I’ve spent the last four years writing The Witch of Woodland, a book about a girl who believes deeply in magic, in witchcraft. Who seeks control over herself and the baffling world around her. Who tries to convince others that her magic is real, and struggles to find a way to reconcile those personal beliefs with the various logical systems of the “real world.”


But what I’m realizing right now is that in a sense, I’ve become Kelly. Haven’t I? I am a logical responsible adult. And I have never, in all these years, found proof of magic, though I live in a world that could sorely use some. I wield no special powers. The unicorns and mermaids continue to escape me. The wishes I make on stars and dandelions, when they come true, might well be coincidences. 


And yet over and over again, I write books for kids in which I try desperately to make the magic feel true. In which I attempt to write myself into a world full of hope and faith and dazzle. Something better and bigger and more. I create and tell stories, to myself and my readers. That’s what fiction is, right? An invention, a fabrication. Or an attempt to believe?


Kids often ask me why I write about magic, and I always answer them the same way: If you have a choice between a world without unicorns, and a world with unicorns, which will you choose? I choose the unicorns, I tell them. I will always choose the unicorns. I will spend my life crafting impossible fictions. Because maybe, just maybe, they’re true.


Here’s the thing: maybe we aren’t going to bring about a bigger, better, more magical world just by trying to believe in it. But I know for certain that we aren’t going to bring about a bigger, better, more magical world if we don’t.


Laurel Snyder is the beloved author of many picture books and novels for children, including the National Book Award nominee Orphan Island and the Theodor Seuss Geisel Award winner Charlie & Mouse. A graduate of the Iowa Writers’ Workshop, she teaches in Hamline University’s MFA in writing for children and young adults program. Laurel lives in Atlanta with her family and can be found online at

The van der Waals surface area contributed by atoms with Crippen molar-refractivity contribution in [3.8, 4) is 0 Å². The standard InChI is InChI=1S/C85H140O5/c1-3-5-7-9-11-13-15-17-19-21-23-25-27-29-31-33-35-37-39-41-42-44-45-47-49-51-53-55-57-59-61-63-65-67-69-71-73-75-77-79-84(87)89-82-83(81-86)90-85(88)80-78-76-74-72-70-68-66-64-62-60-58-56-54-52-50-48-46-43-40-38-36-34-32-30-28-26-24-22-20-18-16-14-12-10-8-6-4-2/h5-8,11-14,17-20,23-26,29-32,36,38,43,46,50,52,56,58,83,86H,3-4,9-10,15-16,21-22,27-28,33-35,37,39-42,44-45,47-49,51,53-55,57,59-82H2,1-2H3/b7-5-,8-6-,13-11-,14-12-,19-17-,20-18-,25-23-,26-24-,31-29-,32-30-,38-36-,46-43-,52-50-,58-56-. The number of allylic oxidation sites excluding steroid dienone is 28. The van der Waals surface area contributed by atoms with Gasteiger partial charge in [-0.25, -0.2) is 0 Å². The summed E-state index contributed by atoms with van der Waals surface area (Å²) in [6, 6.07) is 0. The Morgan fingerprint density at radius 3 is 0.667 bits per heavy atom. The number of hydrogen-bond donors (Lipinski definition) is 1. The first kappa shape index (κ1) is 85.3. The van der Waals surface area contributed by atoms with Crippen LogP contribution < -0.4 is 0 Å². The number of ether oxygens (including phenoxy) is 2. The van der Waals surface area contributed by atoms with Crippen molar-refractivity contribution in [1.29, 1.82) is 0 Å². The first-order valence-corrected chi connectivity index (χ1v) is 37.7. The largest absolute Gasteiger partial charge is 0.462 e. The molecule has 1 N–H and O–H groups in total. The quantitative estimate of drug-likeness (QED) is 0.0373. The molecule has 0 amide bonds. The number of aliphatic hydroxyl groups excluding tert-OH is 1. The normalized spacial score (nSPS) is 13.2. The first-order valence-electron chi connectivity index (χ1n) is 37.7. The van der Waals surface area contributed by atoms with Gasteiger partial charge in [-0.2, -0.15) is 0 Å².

About the Book

Laurel Snyder, author of Orphan Island, returns with a story of one girl’s quest

to answer the seemingly unanswerable questions about what makes us who we are.


Hi, whoever is reading this. I’m Zipporah Chava McConnell, but everyone calls me Zippy.

    Things used to be simple—until a few weeks ago. Now my best friend, Bea, is acting funny; everyone at school thinks I’m weird; and my mom is making me start preparing for my bat mitzvah, even though we barely ever go to synagogue.

In fact, the only thing that still seems to make sense is magic.

    See, the thing is, I’m a witch. I’ve been casting spells since I was little. And even if no one else wants to believe in magic anymore, it’s always made sense to me, always felt true. But I was

still shocked the day I found a strange red book at the library and somehow…I conjured something. A girl, actually. A beautiful girl with no memory,

and wings like an angel. You probably don’t believe me, but I swear it’s the truth.

    Miriam is like no one else I’ve ever met. She’s proof that magic is real. And, it’s hard to explain this part, but I just know that we’re connected. That means it’s up to me to help Miriam figure out what she is and where she came from. If I can do that, maybe everything else in my life will start to make sense too.

Anyway, it’s worth a try.